Posts by JedMckenna

    There is a simple rule here in Texas. You pick no more than 3 tones; clean, crunch, high-gain/solo. You play those all night to your heart's delight. I have never been to a small gig or mega concert where I heard more than 3 tones. The more famous had only 1 tone/amp the whole show.

    What I meant in my previous post is that it's possible to have just the same amp profile throughout the entire performance with different effects or settings on each individual slot. If you are a steady member of an original band that always play the same repertoire of 10-20 songs over and over in concerts or festivals, it's worth investing time in programming 1 performance/song instead of tap dancing to trigger effects on and off of every rig etc. Anyway, feel free to find out what works best for yourself but I'm saying this with a long history of both disasters happening by mismanaging rigs and smooth sessions with perfect sounds just at the click of a switch. 5 slots/song doesn't necessarily mean "too many sounds" nor is "overkill"; it could be the same exact sound with just a slight volume difference - having it in a different slot can sometimes make management more straightforward and less confusing.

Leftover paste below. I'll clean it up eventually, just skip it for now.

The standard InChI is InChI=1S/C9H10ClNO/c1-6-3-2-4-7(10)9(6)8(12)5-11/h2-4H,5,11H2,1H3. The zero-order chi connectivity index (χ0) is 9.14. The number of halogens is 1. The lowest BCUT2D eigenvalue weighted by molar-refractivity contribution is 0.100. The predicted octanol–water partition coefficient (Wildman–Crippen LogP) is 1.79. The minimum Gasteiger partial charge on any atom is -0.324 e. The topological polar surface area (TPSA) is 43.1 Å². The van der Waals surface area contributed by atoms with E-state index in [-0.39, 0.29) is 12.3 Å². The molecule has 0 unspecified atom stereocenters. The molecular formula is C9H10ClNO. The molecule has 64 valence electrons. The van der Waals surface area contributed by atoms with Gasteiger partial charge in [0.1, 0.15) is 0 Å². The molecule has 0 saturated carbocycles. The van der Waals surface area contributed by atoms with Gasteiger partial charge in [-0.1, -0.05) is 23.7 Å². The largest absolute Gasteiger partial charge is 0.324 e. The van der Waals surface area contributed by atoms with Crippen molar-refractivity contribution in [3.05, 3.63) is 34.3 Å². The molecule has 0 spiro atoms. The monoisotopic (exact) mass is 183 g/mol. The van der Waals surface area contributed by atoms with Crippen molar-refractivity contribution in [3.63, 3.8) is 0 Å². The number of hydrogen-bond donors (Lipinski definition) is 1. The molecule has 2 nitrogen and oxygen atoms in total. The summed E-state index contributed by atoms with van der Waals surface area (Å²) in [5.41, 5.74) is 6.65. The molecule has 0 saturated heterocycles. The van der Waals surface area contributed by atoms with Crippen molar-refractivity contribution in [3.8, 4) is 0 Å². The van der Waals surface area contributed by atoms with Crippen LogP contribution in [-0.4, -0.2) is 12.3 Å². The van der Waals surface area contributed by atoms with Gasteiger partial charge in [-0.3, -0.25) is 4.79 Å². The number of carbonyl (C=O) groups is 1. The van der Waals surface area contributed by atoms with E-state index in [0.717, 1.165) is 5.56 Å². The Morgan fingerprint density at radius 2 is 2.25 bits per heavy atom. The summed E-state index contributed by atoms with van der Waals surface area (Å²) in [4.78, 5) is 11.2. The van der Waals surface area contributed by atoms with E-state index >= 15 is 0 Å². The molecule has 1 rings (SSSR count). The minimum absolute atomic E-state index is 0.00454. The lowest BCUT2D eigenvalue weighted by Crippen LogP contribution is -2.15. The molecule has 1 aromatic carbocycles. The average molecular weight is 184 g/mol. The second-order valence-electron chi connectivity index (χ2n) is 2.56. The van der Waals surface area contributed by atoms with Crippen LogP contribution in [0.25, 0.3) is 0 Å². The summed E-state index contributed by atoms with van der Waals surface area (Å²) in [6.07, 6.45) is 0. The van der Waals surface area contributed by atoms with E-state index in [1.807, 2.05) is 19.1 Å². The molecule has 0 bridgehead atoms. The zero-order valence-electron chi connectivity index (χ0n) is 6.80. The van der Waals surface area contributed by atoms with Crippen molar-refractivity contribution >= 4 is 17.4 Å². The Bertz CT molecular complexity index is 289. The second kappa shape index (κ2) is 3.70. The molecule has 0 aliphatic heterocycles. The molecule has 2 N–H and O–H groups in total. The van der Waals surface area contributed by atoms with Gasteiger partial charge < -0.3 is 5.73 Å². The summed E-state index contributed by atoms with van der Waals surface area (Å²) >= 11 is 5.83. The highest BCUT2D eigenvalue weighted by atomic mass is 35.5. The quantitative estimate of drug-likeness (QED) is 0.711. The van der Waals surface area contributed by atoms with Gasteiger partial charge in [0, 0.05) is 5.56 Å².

It depends on the gig and it's actually a serious matter as having the wrong approach can get you in trouble at the gig.

    Some gigs require more flexibility than others. For example, if it's a top40 cover band with large repertoire or a showband that plays lots of different stuff; for those, my performances have 5 different amp profiles usually in incremental levels of gain and effects in each that can be activated on the fly. With this approach, sometimes I can't quite get the optimal sound a part needs but what I lose there, I gain in flexibility as I can use the same patch in many situation.